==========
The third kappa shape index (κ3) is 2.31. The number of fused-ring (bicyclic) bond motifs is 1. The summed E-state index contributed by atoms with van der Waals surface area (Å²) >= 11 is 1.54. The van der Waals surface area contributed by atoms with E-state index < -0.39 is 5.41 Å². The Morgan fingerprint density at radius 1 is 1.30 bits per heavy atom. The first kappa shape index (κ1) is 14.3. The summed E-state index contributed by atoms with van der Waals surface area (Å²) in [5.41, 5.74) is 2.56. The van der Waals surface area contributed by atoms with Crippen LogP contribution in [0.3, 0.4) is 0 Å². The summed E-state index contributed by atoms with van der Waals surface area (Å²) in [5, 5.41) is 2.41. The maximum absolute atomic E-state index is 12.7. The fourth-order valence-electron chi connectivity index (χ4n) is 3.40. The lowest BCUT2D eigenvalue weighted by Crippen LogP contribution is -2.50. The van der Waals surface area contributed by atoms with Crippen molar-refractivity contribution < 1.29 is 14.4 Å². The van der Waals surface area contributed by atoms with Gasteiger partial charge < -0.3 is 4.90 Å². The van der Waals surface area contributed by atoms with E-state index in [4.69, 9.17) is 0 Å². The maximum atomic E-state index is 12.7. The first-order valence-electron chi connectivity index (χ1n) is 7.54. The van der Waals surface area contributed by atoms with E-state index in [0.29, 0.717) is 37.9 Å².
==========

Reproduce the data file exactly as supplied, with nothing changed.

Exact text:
The third kappa shape index (κ3) is 2.31. The number of fused-ring (bicyclic) bond motifs is 1. The summed E-state index contributed by atoms with van der Waals surface area (Å²) >= 11 is 1.54. The van der Waals surface area contributed by atoms with E-state index < -0.39 is 5.41 Å². The Morgan fingerprint density at radius 1 is 1.30 bits per heavy atom. The first kappa shape index (κ1) is 14.3. The summed E-state index contributed by atoms with van der Waals surface area (Å²) in [5.41, 5.74) is 2.56. The van der Waals surface area contributed by atoms with Crippen LogP contribution in [0.3, 0.4) is 0 Å². The summed E-state index contributed by atoms with van der Waals surface area (Å²) in [5, 5.41) is 2.41. The maximum absolute atomic E-state index is 12.7. The fourth-order valence-electron chi connectivity index (χ4n) is 3.40. The lowest BCUT2D eigenvalue weighted by Crippen LogP contribution is -2.50. The van der Waals surface area contributed by atoms with Crippen molar-refractivity contribution < 1.29 is 14.4 Å². The van der Waals surface area contributed by atoms with Gasteiger partial charge < -0.3 is 4.90 Å². The van der Waals surface area contributed by atoms with E-state index in [4.69, 9.17) is 0 Å². The maximum atomic E-state index is 12.7. The first-order valence-electron chi connectivity index (χ1n) is 7.54. The van der Waals surface area contributed by atoms with E-state index in [0.29, 0.717) is 37.9 Å².